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Abstract Title:

Astaxanthin Counteracts Vascular Calcification In Vitro Through an Early Up-Regulation of SOD2 Based on a Transcriptomic Approach.

Abstract Source:

Int J Mol Sci. 2020 Nov 12 ;21(22). Epub 2020 Nov 12. PMID: 33198315

Abstract Author(s):

Chia-Ter Chao, Hsiang-Yuan Yeh, You-Tien Tsai, Tzu-Hang Yuan, Min-Tser Liao, Jenq-Wen Huang, Huei-Wen Chen

Article Affiliation:

Chia-Ter Chao

Abstract:

Vascular calcification (VC) is a critical contributor to the rising cardiovascular risk among at-risk populations such as those with diabetes or renal failure. The pathogenesis of VC involves an uprising of oxidative stress, for which antioxidants can be theoretically effective. However, astaxanthin, a potent antioxidant, has not been tested before for the purpose of managing VC. To answer this question, we tested the efficacy of astaxanthin against VC using the high phosphate (HP)-induced vascular smooth muscle cell (VSMC) calcification model. RNAs from treated groups underwent Affymetrix microarray screening, with intra-group consistency and inter-group differential expressions identified. Candidate hub genes were selected, followed by validation in experimental models and functional characterization. We showed that HP induced progressive calcification among treated VSMCs, while astaxanthin dose-responsively and time-dependently ameliorated calcification severities. Transcriptomic profiling revealed that 3491 genes exhibited significant early changes during VC progression, among which 26 potential hub genes were selected based on closeness ranking and biologic plausibility. SOD2 was validated in the VSMC model, shown to drive the deactivation of cellular senescence and enhance antioxidative defenses. Astaxanthin did not alter intracellular reactive oxygen species (ROS) levels without HP, but significantly lowered ROS production in HP-treated VSMCs. SOD2 knockdown prominently abolished the anti-calcification effect of astaxanthin on HP-treated VSMCs, lending support to our findings. In conclusion, we demonstrated for the first time that astaxanthin could be a potential candidate treatment for VC, through inducing the up-regulation of SOD2 early during calcification progression and potentially suppressing vascular senescence.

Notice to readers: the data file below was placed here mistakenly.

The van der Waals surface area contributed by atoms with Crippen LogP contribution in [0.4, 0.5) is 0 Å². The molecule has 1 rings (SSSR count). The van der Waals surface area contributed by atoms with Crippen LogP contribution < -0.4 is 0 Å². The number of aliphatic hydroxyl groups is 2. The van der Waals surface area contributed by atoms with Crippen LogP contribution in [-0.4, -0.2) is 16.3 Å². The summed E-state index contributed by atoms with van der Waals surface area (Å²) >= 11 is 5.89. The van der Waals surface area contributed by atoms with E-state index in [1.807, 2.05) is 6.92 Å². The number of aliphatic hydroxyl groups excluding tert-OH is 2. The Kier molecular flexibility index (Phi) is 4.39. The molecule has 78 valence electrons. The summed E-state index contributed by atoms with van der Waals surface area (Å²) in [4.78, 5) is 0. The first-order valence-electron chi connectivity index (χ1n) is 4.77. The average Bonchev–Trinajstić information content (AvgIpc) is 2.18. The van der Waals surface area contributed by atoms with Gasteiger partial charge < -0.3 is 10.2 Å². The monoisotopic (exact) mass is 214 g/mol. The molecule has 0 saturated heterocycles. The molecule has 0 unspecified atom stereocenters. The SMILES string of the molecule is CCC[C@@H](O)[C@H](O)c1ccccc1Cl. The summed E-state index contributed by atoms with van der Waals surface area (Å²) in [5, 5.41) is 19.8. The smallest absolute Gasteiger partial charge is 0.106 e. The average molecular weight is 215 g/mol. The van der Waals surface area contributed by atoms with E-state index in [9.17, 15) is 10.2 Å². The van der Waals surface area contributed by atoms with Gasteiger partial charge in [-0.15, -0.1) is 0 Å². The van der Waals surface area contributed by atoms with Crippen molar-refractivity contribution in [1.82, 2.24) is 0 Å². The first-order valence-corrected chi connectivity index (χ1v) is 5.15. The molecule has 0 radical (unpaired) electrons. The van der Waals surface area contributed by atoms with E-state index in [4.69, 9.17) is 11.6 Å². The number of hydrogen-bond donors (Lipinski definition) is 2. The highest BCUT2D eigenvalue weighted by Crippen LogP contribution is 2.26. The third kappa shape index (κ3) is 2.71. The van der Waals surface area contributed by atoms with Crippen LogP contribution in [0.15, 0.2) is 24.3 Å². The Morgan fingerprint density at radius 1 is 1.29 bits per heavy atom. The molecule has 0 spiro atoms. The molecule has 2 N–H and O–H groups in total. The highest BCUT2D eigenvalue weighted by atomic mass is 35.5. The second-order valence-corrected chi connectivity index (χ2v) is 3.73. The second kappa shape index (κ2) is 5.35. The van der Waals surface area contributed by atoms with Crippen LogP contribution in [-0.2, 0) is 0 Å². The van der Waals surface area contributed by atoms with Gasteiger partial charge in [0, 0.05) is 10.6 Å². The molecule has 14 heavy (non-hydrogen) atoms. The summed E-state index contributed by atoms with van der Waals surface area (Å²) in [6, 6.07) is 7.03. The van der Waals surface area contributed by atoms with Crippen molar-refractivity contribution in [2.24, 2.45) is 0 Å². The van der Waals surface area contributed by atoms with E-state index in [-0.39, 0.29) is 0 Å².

Study Type : In Vitro Study

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